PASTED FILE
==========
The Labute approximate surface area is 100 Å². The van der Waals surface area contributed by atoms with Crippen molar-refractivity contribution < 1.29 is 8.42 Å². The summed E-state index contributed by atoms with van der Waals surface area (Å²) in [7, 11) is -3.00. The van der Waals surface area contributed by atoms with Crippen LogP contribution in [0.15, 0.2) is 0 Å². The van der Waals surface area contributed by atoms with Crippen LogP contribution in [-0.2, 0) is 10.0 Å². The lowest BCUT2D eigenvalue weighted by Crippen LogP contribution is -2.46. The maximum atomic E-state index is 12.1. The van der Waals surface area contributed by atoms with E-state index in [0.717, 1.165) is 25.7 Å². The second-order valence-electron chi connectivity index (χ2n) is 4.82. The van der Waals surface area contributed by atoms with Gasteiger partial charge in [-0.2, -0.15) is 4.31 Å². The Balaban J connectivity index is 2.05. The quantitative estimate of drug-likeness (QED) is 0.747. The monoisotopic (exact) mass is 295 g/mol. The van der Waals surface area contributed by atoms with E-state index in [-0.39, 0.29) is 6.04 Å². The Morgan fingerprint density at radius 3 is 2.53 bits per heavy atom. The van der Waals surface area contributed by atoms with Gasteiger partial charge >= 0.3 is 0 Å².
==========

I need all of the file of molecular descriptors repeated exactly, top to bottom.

The Labute approximate surface area is 100 Å². The van der Waals surface area contributed by atoms with Crippen molar-refractivity contribution < 1.29 is 8.42 Å². The summed E-state index contributed by atoms with van der Waals surface area (Å²) in [7, 11) is -3.00. The van der Waals surface area contributed by atoms with Crippen LogP contribution in [0.15, 0.2) is 0 Å². The van der Waals surface area contributed by atoms with Crippen LogP contribution in [-0.2, 0) is 10.0 Å². The lowest BCUT2D eigenvalue weighted by Crippen LogP contribution is -2.46. The maximum atomic E-state index is 12.1. The van der Waals surface area contributed by atoms with E-state index in [0.717, 1.165) is 25.7 Å². The second-order valence-electron chi connectivity index (χ2n) is 4.82. The van der Waals surface area contributed by atoms with Gasteiger partial charge in [-0.2, -0.15) is 4.31 Å². The Balaban J connectivity index is 2.05. The quantitative estimate of drug-likeness (QED) is 0.747. The monoisotopic (exact) mass is 295 g/mol. The van der Waals surface area contributed by atoms with E-state index in [-0.39, 0.29) is 6.04 Å². The Morgan fingerprint density at radius 3 is 2.53 bits per heavy atom. The van der Waals surface area contributed by atoms with Gasteiger partial charge >= 0.3 is 0 Å².